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Protection of civilians urged amid peace parley

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KABUL: Human Rights Watch on Sunday urged warring parties of Afghanistan to prioritize protection of civilians during the thorny peace process and stop deadly attacks in the war-ravaged country.

This is as a prelude to peace talks between the Afghan government and the Taliban in Doha since September has not led to a solution to the escalating conflict and Afghanistan has seen a steep surge in violent attacks, causing uptick in civilian casualties.

HRW’s deputy director for Asia has said that a credible political agreement was needed to build public confidence in the ongoing peace process.

 “Afghans are very concerned about the delay in the talks and a lack of results. However, the escalation of violence has led to an increase in the suffering of civilians,” he said.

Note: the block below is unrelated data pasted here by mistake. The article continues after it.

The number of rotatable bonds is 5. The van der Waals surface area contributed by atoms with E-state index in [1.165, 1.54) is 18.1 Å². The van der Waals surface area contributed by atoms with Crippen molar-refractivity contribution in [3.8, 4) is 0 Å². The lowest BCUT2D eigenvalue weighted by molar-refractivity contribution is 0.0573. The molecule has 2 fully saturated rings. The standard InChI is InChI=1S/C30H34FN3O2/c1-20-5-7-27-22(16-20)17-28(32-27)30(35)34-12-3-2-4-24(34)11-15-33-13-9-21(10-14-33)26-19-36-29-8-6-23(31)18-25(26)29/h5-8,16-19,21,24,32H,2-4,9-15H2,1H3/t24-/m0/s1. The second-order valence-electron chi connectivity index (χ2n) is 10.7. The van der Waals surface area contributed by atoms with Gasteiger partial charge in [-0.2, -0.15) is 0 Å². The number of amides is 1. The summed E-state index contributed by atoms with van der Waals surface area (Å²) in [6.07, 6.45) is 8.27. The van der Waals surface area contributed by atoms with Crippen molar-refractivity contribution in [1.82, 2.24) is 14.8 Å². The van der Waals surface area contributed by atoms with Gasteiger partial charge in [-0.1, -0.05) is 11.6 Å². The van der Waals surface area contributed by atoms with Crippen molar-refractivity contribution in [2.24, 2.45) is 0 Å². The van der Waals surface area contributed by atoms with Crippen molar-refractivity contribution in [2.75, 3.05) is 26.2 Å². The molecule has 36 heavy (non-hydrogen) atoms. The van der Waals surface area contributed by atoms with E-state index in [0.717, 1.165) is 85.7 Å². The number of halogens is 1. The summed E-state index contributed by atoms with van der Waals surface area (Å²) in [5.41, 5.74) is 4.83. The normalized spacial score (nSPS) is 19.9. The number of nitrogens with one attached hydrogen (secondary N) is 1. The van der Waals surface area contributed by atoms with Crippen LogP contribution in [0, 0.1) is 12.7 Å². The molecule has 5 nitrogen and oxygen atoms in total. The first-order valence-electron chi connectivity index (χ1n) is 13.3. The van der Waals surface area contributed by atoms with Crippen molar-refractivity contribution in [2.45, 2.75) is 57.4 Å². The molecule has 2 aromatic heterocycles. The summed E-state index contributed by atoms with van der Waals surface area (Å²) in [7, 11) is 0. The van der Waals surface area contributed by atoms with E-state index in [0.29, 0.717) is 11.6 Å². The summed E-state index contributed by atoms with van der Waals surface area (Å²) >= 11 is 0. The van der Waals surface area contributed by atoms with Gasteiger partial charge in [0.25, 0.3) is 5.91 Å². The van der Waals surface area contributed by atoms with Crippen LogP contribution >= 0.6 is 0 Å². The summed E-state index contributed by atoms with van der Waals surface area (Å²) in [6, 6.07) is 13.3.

He urged the negotiating sides to take measures to protect civilians halt deadly and illegal attacks before any final and peaceful solution to the conflict per se is reached.

The warring parties in Afghanistan have always blamed each other for most of the civilian casualties in the country.

The watchdog’s concerns about escalation of violence were earlier echoed by the US special envoy Zalmay Khalilzad who had said “window for political solution won’t stay open forever”, signaling the US pressure on both Kabul and the Taliban to iron out their longstanding discord and set out peace negotiations.

A spokesman for the State Ministry of Peace has also said that the parties to the conflict must stop fighting and agree on a permanent ceasefire in order for the ongoing talks in Qatar to have a good conclusion.

The Taliban’s spokesman, Mohammad Naeem Wardak, confirmed earlier that meetings were continuing and signaled hope for tangible results in the future.

This is as the United Nations has put civilian casualties in Afghanistan in the first nine months of 2020 at 2,117 deaths and 3,722 injured.

The Interior Ministry and the Afghan National Security Council have blamed the Taliban for most civilian casualties. The Interior Ministry said on Saturday that 261 civilians had been killed in Taliban attacks in the past two months.

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